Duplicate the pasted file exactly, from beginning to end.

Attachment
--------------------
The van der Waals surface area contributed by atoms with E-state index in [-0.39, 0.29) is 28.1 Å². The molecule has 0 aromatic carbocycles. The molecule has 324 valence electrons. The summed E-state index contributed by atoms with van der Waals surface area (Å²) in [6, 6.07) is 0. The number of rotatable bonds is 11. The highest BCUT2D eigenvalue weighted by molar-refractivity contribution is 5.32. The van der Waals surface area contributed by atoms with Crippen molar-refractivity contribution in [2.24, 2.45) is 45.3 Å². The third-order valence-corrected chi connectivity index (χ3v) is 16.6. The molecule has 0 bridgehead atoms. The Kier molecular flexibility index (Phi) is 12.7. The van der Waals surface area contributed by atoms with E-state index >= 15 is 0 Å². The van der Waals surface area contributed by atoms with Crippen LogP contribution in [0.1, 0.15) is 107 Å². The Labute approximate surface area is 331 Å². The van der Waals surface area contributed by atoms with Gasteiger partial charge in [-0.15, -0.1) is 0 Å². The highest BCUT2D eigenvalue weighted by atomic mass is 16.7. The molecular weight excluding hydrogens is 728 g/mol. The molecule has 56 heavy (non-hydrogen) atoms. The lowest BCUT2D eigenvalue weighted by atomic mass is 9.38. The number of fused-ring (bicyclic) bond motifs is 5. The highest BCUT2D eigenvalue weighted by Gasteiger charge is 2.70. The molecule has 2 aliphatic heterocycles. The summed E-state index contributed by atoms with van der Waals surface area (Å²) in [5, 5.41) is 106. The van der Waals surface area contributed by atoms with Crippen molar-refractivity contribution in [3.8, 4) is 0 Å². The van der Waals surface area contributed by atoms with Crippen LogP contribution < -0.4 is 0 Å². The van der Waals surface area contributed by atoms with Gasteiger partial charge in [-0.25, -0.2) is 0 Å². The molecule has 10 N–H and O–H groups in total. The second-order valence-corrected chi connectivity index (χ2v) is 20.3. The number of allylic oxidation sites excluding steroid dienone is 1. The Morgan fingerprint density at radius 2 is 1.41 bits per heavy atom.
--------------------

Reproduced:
The van der Waals surface area contributed by atoms with E-state index in [-0.39, 0.29) is 28.1 Å². The molecule has 0 aromatic carbocycles. The molecule has 324 valence electrons. The summed E-state index contributed by atoms with van der Waals surface area (Å²) in [6, 6.07) is 0. The number of rotatable bonds is 11. The highest BCUT2D eigenvalue weighted by molar-refractivity contribution is 5.32. The van der Waals surface area contributed by atoms with Crippen molar-refractivity contribution in [2.24, 2.45) is 45.3 Å². The third-order valence-corrected chi connectivity index (χ3v) is 16.6. The molecule has 0 bridgehead atoms. The Kier molecular flexibility index (Phi) is 12.7. The van der Waals surface area contributed by atoms with E-state index >= 15 is 0 Å². The van der Waals surface area contributed by atoms with Crippen LogP contribution in [0.1, 0.15) is 107 Å². The Labute approximate surface area is 331 Å². The van der Waals surface area contributed by atoms with Gasteiger partial charge in [-0.15, -0.1) is 0 Å². The highest BCUT2D eigenvalue weighted by atomic mass is 16.7. The molecular weight excluding hydrogens is 728 g/mol. The molecule has 56 heavy (non-hydrogen) atoms. The lowest BCUT2D eigenvalue weighted by atomic mass is 9.38. The number of fused-ring (bicyclic) bond motifs is 5. The highest BCUT2D eigenvalue weighted by Gasteiger charge is 2.70. The molecule has 2 aliphatic heterocycles. The summed E-state index contributed by atoms with van der Waals surface area (Å²) in [5, 5.41) is 106. The van der Waals surface area contributed by atoms with Crippen molar-refractivity contribution in [3.8, 4) is 0 Å². The van der Waals surface area contributed by atoms with Crippen LogP contribution < -0.4 is 0 Å². The van der Waals surface area contributed by atoms with Gasteiger partial charge in [-0.25, -0.2) is 0 Å². The molecule has 10 N–H and O–H groups in total. The second-order valence-corrected chi connectivity index (χ2v) is 20.3. The number of allylic oxidation sites excluding steroid dienone is 1. The Morgan fingerprint density at radius 2 is 1.41 bits per heavy atom.